I am writing today to announce the closure of the New Mexico Independent. After three and a half years of operation in New Mexico, the board of the American Independent News Network, has decided to shift publication of its news…
On a positive note, Quigley shines as health care reform scribe
An example was the Journal’s top story August 18, Winthrop Quigley’s informed account of what U.S. Sen. Jeff Bingaman told the daily’s editorial board about the Senate Finance Committee’s progress toward a health care reform that would cut the deficit.
And the headline writer even got that right.
The Journal’s health business reporter, Quigley always shines in analyses, but recently he’s raised his game. Consider this from his UpFront column same day, same page:
It isn’t that Obama is trying to accomplish too much. A huge uninsured population is economic and moral poison. The quality of American health care is in some ways awful. Commercial insurance is at the heart of, even when it is not the author of, some truly abominable outcomes, including the death by indifference of inadequately insured people.
That’s exemplary not only for content and context but — given Quigley’s pro-business assumptions — as a lesson in fairness.
Also noteworthy was Quigley’s Money & Medicine” column in Business Outlook August 10, an argument that Americans should seek a reform reflecting their values even while recognizing it won’t be perfect. And he dealt diligently with the “disparity of care” issue Sunday, August 16.
Plaudits, too, to the Journal’s ongoing series of factual answers to “Your Health Care Questions,” usually found near the Op-Eds.
Turning to the newspaper’s UpFront columns, I winced when Leslie Linthicum pointed out (Sunday, Aug. 9) it’s been a year since the Journal invented that feature.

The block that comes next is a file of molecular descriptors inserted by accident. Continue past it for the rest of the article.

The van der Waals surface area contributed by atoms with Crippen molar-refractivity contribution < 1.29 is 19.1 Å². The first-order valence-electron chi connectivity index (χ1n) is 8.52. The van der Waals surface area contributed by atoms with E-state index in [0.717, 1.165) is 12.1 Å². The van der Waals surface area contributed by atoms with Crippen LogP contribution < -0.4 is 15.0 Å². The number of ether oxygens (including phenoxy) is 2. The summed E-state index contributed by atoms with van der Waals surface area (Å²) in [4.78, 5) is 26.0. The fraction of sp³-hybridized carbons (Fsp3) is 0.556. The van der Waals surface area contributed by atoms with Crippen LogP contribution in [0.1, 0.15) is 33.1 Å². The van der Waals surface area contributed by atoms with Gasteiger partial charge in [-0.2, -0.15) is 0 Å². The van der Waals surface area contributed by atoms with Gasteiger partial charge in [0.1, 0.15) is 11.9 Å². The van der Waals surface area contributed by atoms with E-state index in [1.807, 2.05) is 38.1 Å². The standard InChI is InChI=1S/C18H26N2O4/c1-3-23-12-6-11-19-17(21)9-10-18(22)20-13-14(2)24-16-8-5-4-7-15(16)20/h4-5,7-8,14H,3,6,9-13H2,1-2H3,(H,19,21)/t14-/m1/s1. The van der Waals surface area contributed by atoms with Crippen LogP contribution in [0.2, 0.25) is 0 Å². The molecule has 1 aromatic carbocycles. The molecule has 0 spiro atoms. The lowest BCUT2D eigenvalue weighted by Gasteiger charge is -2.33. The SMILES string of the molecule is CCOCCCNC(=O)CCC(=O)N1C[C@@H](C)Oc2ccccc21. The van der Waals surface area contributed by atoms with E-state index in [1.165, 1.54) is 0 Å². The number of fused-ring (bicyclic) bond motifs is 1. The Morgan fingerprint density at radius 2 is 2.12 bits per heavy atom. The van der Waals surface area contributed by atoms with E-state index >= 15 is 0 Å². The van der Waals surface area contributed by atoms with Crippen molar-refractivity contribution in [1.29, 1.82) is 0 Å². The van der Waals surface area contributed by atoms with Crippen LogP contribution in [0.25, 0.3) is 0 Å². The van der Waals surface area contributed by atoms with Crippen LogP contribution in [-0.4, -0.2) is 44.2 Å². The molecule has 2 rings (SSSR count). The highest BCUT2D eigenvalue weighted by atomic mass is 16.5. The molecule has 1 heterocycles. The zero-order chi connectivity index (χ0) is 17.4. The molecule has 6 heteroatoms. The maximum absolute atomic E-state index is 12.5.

A year? Time flies, I thought, when you’re getting ancient.
Once past my narcissism, I recall that her UpFront columns (as well as those by Joline Gutierrez Krueger, Thomas Cole and others) have been readable and enlightening. Kudos.
Understand, please, that I am not going soft on Journal management. Despite some hints to the contrary, the paper still leans heavily on the Associated Press’s compromised Washington Bureau for national news rather than use professional material available from the Los Angeles Times, McClatchy newspapers and Washington Post.
Because AP Washington allows its reporters to editorialize and a few promote the political Right in their accounts, the Journal’s editors deploy AP “stories” to import the paper’s editorial beliefs into the news pages; thus, the consistent poor mouthing of President Obama and the Democratic Party and total absence of skepticism about corporate America.
The Journal policy also encourages its reporters to expose the failures of government, locally and in Santa Fe — of which there’s a never-ending supply — but rarely probes how business preys on consumers.
In the Journal, the crimes and misdemeanors of national corporate enterprise usually rate a paragraph on the business page, so I was shocked — shocked, I tell you — to read a McClatchy story August 18, page A3, on how Enterprise Rent-A-Car chose to “delete” side air bags from Chevrolet Impalas it rented and later sold, thereby saving millions.
How’d that get published, I wondered, and so prominently. Was management on vacation?
Still, I come this week not to berate the Journal but to praise it. Or, more precisely, to put my adverse criticism in context by noting that good journalism sometimes happens there.
Sometimes at the behest of the newspaper’s honchos, sometimes despite them.